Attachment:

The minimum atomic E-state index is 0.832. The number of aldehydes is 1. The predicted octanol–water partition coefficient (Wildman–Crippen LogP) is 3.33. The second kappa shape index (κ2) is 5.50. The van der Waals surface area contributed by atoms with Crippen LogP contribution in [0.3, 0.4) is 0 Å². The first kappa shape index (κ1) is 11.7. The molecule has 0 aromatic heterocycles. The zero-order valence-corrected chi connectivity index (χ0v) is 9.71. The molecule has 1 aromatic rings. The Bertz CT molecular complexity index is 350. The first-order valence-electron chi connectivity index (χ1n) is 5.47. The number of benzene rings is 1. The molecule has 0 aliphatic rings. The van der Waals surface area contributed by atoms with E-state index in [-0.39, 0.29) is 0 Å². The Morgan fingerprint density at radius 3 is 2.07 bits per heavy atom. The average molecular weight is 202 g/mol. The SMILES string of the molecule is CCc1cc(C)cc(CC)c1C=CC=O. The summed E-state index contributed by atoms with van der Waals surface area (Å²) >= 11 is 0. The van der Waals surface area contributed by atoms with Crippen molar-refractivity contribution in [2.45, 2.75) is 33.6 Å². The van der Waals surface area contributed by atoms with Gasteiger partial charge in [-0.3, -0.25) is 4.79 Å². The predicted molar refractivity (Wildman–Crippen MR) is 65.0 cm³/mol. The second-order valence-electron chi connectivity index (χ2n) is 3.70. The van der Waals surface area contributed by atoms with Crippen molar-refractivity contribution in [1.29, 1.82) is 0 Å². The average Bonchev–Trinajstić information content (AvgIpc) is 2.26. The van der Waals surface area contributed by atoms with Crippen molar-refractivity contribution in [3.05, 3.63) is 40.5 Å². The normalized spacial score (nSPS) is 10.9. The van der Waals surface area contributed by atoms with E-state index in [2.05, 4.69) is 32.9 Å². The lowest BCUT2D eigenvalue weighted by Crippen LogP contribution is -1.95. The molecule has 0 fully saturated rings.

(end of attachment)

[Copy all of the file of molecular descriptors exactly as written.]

The minimum atomic E-state index is 0.832. The number of aldehydes is 1. The predicted octanol–water partition coefficient (Wildman–Crippen LogP) is 3.33. The second kappa shape index (κ2) is 5.50. The van der Waals surface area contributed by atoms with Crippen LogP contribution in [0.3, 0.4) is 0 Å². The first kappa shape index (κ1) is 11.7. The molecule has 0 aromatic heterocycles. The zero-order valence-corrected chi connectivity index (χ0v) is 9.71. The molecule has 1 aromatic rings. The Bertz CT molecular complexity index is 350. The first-order valence-electron chi connectivity index (χ1n) is 5.47. The number of benzene rings is 1. The molecule has 0 aliphatic rings. The van der Waals surface area contributed by atoms with E-state index in [-0.39, 0.29) is 0 Å². The Morgan fingerprint density at radius 3 is 2.07 bits per heavy atom. The average molecular weight is 202 g/mol. The SMILES string of the molecule is CCc1cc(C)cc(CC)c1C=CC=O. The summed E-state index contributed by atoms with van der Waals surface area (Å²) >= 11 is 0. The van der Waals surface area contributed by atoms with Crippen molar-refractivity contribution in [2.45, 2.75) is 33.6 Å². The van der Waals surface area contributed by atoms with Gasteiger partial charge in [-0.3, -0.25) is 4.79 Å². The predicted molar refractivity (Wildman–Crippen MR) is 65.0 cm³/mol. The second-order valence-electron chi connectivity index (χ2n) is 3.70. The van der Waals surface area contributed by atoms with Crippen molar-refractivity contribution in [1.29, 1.82) is 0 Å². The average Bonchev–Trinajstić information content (AvgIpc) is 2.26. The van der Waals surface area contributed by atoms with Crippen molar-refractivity contribution in [3.05, 3.63) is 40.5 Å². The normalized spacial score (nSPS) is 10.9. The van der Waals surface area contributed by atoms with E-state index in [2.05, 4.69) is 32.9 Å². The lowest BCUT2D eigenvalue weighted by Crippen LogP contribution is -1.95. The molecule has 0 fully saturated rings.